- Chopin Nocturne No. 20 perf. by Wladyslaw Szpilman - "The Pianist" - Original Recording
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- The Pianist: The Extraordinary Story of One Man's Survival in Warsaw, 1939–45
Chopin Nocturne No. 20 perf. by Wladyslaw Szpilman - "The Pianist" - Original Recording
The academy "appreciated the fate that befell my father, the total degradation of a well-known artist under war conditions," said Andrzej Szpilman , a doctor who lives in Europe and who attended the Academy Award ceremony in Los Angeles. The film tells the story of Wladyslaw Szpilman , a Jewish pianist in Warsaw. It won three Oscars: best director; best actor, and best adapted screenplay.
El pianista wladyslaw szpilman pdf download
Wednesday, March 26, Grim calling the film, "undoubtedly the greatest Holocaust film of all time," adding "'The Pianist' is a testament to the indefatigable spirit of life that refuses to go gentle into the night.
How war transforms 'Pianist' For all of its devastating power, Roman Polanski's film The Pianist reaches a point where it doesn't entirely ring true. How could anybody emerge from five horrific years of hard labor and starvation in World War II Warsaw with such clean, crisp, emotionally unclouded renditions of Chopin?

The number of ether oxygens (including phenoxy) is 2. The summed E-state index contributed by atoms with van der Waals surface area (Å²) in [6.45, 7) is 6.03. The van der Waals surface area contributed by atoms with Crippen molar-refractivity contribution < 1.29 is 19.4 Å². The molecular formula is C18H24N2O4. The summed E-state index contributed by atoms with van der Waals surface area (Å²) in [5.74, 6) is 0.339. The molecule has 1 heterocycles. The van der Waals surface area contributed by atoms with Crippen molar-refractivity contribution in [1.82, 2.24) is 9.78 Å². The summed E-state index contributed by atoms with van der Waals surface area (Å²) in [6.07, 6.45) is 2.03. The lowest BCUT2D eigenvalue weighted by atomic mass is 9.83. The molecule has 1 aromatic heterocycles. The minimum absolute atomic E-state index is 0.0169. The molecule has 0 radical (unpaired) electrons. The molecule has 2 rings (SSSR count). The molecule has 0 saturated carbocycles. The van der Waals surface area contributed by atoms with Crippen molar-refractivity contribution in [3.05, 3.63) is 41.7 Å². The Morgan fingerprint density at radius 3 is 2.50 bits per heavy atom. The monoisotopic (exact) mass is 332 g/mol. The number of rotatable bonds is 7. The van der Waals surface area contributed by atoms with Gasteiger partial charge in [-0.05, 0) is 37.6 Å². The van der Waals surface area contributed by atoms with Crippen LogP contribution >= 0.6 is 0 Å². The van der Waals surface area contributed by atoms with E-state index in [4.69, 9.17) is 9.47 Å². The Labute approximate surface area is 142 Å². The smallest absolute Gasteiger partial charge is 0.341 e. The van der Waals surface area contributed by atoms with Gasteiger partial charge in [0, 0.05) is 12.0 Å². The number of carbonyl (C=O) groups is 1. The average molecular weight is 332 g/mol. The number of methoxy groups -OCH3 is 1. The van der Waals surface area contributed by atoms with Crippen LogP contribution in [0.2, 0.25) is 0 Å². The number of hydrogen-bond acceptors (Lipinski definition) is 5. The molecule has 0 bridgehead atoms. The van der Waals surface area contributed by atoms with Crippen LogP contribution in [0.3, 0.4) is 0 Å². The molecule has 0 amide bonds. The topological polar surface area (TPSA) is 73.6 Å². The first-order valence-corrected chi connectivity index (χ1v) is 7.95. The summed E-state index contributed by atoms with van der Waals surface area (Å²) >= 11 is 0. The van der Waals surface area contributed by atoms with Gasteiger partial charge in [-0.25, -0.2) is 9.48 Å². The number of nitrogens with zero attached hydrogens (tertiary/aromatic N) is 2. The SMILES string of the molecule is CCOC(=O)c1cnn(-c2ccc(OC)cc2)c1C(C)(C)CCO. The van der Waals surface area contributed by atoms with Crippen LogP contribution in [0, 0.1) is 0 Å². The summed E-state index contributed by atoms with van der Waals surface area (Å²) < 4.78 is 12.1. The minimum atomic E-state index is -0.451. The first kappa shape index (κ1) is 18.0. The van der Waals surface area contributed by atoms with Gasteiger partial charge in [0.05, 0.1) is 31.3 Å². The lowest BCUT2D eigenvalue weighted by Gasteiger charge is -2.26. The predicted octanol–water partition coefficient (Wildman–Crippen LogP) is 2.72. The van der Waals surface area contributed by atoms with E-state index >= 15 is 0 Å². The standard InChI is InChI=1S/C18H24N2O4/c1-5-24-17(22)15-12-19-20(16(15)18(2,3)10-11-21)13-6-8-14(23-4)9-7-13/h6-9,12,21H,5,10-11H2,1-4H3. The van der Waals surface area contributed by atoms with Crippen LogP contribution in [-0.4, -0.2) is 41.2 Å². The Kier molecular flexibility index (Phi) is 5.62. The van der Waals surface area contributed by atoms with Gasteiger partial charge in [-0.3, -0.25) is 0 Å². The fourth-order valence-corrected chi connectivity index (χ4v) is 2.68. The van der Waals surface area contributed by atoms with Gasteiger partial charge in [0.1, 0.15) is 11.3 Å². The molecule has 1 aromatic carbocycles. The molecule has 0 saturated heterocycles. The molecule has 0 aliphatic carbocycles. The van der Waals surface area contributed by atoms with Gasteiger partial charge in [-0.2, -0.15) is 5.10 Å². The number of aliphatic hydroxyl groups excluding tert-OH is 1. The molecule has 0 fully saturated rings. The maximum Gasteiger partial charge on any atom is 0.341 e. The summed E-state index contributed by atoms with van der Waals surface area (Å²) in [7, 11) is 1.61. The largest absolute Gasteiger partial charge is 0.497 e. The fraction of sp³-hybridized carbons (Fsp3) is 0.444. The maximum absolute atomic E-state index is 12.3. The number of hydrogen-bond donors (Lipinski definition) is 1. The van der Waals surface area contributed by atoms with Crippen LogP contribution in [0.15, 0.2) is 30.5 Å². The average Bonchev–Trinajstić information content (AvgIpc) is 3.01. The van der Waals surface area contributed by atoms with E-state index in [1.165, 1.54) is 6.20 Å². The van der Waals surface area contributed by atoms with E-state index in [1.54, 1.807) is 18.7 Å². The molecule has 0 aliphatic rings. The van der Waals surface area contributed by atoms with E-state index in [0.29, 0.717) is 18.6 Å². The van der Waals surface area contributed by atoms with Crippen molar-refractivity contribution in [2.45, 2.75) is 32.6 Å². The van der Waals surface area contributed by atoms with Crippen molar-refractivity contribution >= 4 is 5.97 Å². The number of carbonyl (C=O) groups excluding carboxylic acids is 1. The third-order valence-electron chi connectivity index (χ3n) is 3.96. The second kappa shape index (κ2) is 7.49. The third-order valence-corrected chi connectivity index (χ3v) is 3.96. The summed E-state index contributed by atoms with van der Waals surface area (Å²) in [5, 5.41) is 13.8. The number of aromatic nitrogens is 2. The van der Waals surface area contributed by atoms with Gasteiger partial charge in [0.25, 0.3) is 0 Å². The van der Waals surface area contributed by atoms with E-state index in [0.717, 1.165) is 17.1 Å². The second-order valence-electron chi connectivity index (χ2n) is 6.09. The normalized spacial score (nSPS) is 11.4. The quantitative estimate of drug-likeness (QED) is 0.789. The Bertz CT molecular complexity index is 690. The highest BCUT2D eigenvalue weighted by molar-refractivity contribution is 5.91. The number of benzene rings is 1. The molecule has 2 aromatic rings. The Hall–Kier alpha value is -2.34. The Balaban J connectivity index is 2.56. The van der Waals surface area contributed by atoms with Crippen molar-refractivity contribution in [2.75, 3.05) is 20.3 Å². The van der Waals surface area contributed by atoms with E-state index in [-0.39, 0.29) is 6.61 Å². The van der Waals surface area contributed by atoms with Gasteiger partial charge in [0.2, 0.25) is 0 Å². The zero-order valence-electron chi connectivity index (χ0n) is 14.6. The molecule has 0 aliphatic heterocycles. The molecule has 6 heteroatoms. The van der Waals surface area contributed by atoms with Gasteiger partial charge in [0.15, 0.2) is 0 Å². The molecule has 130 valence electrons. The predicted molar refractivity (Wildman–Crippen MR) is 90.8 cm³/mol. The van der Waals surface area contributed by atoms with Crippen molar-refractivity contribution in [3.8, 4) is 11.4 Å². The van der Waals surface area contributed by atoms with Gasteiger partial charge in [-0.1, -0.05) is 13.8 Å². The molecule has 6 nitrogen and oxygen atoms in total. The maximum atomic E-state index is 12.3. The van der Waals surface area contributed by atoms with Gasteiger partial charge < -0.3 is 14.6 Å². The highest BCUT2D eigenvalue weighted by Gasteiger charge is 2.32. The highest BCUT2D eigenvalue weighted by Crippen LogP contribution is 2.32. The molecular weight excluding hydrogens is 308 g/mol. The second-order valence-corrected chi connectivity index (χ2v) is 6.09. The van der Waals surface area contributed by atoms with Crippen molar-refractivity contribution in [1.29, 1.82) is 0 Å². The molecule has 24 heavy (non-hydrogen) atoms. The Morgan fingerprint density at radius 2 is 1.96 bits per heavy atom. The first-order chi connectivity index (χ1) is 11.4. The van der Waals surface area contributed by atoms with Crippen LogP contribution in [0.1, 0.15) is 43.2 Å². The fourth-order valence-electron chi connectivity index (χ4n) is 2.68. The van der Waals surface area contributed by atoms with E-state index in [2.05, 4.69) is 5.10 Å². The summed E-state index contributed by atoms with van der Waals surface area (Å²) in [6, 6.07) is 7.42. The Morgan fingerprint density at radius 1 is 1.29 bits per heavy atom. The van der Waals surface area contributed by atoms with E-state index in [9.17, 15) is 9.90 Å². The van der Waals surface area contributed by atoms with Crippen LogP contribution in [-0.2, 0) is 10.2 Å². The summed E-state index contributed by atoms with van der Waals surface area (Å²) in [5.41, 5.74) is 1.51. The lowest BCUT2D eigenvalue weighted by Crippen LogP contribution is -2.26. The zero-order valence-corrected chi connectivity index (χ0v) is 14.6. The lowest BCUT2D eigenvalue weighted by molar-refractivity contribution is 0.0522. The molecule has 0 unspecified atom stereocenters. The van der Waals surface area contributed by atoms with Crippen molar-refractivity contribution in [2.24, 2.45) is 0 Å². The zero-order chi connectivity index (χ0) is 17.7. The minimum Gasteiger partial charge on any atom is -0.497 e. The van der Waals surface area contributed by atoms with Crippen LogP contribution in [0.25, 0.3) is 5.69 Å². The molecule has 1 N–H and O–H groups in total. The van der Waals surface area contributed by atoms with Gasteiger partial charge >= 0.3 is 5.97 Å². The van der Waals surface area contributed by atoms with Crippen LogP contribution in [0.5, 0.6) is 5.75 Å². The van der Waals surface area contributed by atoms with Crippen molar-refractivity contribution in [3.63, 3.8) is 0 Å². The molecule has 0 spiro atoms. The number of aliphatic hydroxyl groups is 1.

The real-life Wladyslaw Szpilman, whose memoir was the basis of the film, didn't play that way. Even before hearing the two Szpilman discs that have hit the market amid the two-Oscar success of The Pianist, seasoned music lovers could have predicted that.
Polish pianism of that period is more about shade than light. But anyone can understand that artistic expression, even the supposedly stationary world of classical music, cannot exist in a demilitarized zone, standing apart from world events.
Performances conceived, delivered and heard during a state of crisis, or in its aftermath, can be hugely different from those that are not.
Szpilman's fellow musicians - whatever side they were on during the war - changed so much over the s and after that the great masterpieces they performed seemed to rewrite themselves. You can hear it in before-and-after recordings, in which one conductor beefed up the militaristic brass, and another found a conduit for psychic pain in the music's dissonances.
Similarly, the world changed after Sept.
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How the current war will change what we hear remains to be, well, heard. You could argue that such changes have most to do with how we hear. But this is only partially true. I made a point of listening to the Szpilman discs one from the independent label BCI Eclipse and the other from the German branch of Sony Classical before and after seeing the film.